If you want to have more control - turn the EV dial to jump into manual mode. Dial in + or - exposure by 1/3 stop - up to 3 full stops in total. No need to reach around for the stop dial on the lens. It's all right there.

The frame counter is also shown in the heads up display. This can be changed - albeit by having the camera program changed - to display the f stop instead. Much more useful for my purposes.

Lastly - it meters with either inner - or outer lens ring connection. I've used the 67ii for astro photos with my Tec telescope at f7. The field flattener from Tec is designed to have the 67 cameras attached directly using the outside ring. Takes a bit of practice, but work well and locks up solid. I also use the 1.4x converter turning the scope into f/10. When you first turn on the camera with the finger lever, the meter will show a confused figure - and an arbitrary shutter speed that is way off the mark. Wait for the display to extinguish after 20 seconds, the activate the meter by touching the shutter button, or go manual. The meter will usually display the corrected value. Mine first showed 4s when turned on with the Tec, then cycling the AE changed the shutter speed to .4. I was shooting a 1/2 moon at the time.

In simplified terms - if you are serious about medium format photography, and love your older P67 or 6x7 camera, then get your hands on a 67ii. Once you do - you will NEVER let go. It's that good.

Last edited by P67; 11-23-2009 at 05:05 PM.
04-20-2010, 06:17 PM   #3
Inactive Account

Join Date: Mar 2010
Location: Woodinville WA
Posts: 1
Serious amateur

I bought my first 6x7 in 1974 along with a 135 macro lens. I still have the camera and still love it. Since then I have bought 5 other 67 bodies and 18 lenses.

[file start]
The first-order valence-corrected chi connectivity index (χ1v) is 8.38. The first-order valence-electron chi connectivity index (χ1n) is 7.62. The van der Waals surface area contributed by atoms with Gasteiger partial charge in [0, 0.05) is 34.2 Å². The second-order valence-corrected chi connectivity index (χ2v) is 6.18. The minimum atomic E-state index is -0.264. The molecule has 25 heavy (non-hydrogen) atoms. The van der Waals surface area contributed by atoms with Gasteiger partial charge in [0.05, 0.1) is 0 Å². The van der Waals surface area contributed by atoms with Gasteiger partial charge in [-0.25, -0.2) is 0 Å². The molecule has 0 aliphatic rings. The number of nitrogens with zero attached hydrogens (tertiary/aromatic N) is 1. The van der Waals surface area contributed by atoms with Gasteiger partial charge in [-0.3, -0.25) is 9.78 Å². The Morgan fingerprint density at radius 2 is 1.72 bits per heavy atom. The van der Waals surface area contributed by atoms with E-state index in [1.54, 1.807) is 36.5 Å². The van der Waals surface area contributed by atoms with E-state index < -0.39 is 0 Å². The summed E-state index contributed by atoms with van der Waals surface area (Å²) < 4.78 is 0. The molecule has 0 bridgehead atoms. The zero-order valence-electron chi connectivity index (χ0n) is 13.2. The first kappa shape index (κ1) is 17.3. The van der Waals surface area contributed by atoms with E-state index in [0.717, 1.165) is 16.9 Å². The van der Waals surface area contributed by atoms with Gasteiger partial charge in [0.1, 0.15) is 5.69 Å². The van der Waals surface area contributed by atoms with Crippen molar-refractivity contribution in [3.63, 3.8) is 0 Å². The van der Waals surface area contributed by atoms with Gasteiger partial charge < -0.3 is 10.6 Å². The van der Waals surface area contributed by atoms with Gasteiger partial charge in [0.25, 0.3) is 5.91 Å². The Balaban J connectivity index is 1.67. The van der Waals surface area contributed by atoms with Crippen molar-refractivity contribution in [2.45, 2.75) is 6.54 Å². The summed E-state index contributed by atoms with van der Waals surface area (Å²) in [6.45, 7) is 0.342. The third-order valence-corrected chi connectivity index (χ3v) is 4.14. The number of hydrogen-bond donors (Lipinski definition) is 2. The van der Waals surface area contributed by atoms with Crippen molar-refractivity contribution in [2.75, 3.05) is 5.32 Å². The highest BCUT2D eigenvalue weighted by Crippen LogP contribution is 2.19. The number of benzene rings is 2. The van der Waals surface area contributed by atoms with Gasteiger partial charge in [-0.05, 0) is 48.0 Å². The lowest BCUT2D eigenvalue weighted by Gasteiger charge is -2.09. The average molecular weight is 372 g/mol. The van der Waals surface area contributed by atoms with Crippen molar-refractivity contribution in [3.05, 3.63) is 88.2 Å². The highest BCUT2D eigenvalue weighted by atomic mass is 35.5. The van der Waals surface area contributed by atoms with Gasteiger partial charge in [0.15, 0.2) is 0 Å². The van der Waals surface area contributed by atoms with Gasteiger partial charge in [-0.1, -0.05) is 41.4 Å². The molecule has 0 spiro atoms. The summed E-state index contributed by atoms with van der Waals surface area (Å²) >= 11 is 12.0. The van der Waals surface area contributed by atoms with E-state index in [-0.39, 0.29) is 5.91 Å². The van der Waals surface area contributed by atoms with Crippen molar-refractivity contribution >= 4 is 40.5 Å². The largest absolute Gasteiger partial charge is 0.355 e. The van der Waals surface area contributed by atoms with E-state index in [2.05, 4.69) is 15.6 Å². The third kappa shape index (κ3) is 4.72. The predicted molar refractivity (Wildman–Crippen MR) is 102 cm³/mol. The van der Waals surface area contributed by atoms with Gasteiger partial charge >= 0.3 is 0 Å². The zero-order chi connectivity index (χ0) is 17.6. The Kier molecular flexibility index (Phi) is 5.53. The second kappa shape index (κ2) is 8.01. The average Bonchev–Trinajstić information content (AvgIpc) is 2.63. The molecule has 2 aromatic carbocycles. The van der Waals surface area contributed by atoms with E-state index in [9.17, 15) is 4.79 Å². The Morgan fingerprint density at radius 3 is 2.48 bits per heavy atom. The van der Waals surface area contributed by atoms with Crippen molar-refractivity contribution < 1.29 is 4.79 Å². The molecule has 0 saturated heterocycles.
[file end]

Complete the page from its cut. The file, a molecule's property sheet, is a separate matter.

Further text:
I lived 2 miles from the west coast Pentax rep and she would let me try all the lenses. What an evil lady! She had a tiger head shot of mine shot with a SMC 300 mm F4 that I had printed 30x40 in the Pentax booth late in the last century.
When I heard Pentax was stopping production on the medium format cameras I searched to find a 67II. I bought a really good used one from B-H and went out to shoot New York, Steam town, and of course my grand kids.
There are some really good upgrades on this camera. The viewfinder on the AE prism has the eye correction on it and you don't have to keep spare diopter lenses for it when your eyes change (they do as you get older you know) I think the viewfinder is brighter and/or easier to focus with all my lenses. I have not had a bad exposure yet with the AE prism and I just love the TTL flash.
I ran out and bought the 540 AF flash for it and love the low light capabilities. I used a 300 mm F4. telephoto in a jazz club to shoot a singer in really low light TTLwith great success. It is even better with macro work. My favorite trick is to put 400 ISO film in it and shoot the 400 mm ED-IF lens with animals and action. Like I said I am a serious amateur not a pro and I have not had a bad exposure yet!
I held off writing this until I bought a second 67II body with AE prism. I have loved my 6x7's and 67's over the years and still shoot my first one. But, after 35 years of them I am switching over to the newer 67II. It's that much better.
Easier to shoot and with the same Pentax quality. The things I used to worry about like exposure and focus are history.
Combine this camera with Velvia film and a tripod and hit the mirror lock up before you shoot and you will be amazed. Then get a 500 mb scan - you'll see.
Enjoy, FW